The fair market value of property within an estate is the real retail value of the property. It ideally depends on the standard of “highest and best use.” It usually results in much higher taxes, and the heirs are likely to pay a lot more than the estate planner had estimated. It often results in the heirs selling the land or property to pay the taxes. The Congress has enacted the IRC Sec 2032A to provide some relief to the heirs by allowing special use valuation when the assets involve real property being used by a closely held business.
Is the “current use” valuation helping doctors protect their business assets?
Doctors usually acquire real estate, equipment, and other tangible assets during their long years of practice. It usually includes their clinics and other co-owned sites of personal practice as well. In such an event, the executor of the will or estate can choose to value this real property as a part of the closely held business.
The valuation will then depend on the property’s “current use” instead of its “highest and best use.” It is the special use valuation of business property that eases estate tax and federal income tax burdens on the heirs. It also provides enough relief to the liquidity needs of the estate.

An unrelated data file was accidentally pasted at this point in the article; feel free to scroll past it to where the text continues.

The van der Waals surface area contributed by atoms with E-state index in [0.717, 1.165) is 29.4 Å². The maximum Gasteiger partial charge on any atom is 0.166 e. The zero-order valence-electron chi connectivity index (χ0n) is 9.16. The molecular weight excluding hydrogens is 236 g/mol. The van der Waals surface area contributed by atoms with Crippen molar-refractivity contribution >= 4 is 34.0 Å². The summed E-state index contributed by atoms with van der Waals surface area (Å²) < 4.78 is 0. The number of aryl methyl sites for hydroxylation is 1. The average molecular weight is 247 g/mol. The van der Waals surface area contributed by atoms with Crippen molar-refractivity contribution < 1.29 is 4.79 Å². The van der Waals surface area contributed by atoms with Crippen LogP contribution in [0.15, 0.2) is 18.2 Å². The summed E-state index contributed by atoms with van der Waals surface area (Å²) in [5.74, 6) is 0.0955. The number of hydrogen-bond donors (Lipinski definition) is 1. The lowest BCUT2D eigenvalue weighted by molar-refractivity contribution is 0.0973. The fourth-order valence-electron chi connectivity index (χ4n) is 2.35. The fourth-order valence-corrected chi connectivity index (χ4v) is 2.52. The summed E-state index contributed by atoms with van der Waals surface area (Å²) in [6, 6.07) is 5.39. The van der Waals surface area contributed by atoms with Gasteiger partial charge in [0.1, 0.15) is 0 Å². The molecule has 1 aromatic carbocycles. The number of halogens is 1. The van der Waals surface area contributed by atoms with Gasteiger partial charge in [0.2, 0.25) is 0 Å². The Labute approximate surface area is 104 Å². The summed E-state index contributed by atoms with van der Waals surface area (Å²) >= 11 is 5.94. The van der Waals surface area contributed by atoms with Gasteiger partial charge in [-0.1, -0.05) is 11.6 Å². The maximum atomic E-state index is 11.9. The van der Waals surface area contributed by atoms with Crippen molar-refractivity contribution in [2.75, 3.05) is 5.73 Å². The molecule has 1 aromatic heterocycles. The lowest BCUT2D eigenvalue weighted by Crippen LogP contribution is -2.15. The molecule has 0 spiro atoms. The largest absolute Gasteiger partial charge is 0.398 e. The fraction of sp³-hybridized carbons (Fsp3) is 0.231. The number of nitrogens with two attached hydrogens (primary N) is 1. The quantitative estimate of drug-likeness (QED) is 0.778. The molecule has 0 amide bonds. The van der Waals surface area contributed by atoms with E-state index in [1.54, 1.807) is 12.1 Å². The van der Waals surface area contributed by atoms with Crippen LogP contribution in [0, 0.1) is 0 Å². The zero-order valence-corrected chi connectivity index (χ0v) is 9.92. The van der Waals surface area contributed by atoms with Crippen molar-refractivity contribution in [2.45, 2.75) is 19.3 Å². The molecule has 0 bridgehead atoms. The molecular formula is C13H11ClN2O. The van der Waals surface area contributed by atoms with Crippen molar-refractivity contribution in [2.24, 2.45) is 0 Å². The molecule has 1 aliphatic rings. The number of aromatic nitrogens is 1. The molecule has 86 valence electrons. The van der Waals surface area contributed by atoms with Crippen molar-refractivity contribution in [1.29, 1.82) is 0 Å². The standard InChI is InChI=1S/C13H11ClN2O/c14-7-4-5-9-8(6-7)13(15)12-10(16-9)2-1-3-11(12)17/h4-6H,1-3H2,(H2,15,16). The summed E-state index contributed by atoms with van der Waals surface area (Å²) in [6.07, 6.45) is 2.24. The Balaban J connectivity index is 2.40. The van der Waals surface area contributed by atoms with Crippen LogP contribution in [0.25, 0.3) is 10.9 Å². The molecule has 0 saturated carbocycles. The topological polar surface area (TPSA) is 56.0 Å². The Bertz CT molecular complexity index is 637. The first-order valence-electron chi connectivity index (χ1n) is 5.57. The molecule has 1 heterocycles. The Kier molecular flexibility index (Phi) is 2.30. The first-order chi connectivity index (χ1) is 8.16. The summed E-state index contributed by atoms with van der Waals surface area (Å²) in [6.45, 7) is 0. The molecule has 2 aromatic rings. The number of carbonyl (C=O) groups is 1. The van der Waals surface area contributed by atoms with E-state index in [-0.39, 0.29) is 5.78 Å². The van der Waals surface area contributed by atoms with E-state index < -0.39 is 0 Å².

Doctors are partial to the “current use” valuation since it allows the property to remain within their family. It is especially true when the doctor’s family has more physicians or specialty doctors practicing on the same premise. For example – a doctor, whose son is also a doctor, might want his clinic to pass onto his son.
If the post-death transfer of real business property does not involve high estate tax payments, it becomes much easier for the son to continue his practice at the same site.
Every good comes with strict clauses
The maximum tax reduction under this provision is $1.12 million as per the updates of 2017. Therefore, there are quite a few stringent and somewhat complex conditions that your real property has to meet, to qualify for the special use valuation:
- The value of the closely held business assets in the estate has to be at least 50% of the adjusted value of the total estate. Here, the IRS values the property according to the “highest and best use” basis.
- The unpaid mortgages and the other debts against the property become a part of the “adjusted value of the gross estate.”
- At least 25% of the “adjusted value” should come from real property of the closely held real business property.
- The property that is qualifying for the exemption needs to pass on to the deceased’s spouse, child, ancestor or a grandchild. The child or grandchild can be biological, adopted or half-blood.
- The real property in question should have been owned by the estate owner or their family, as a part of their closely held business, at least five years of the last eight years of the decedent’s demise.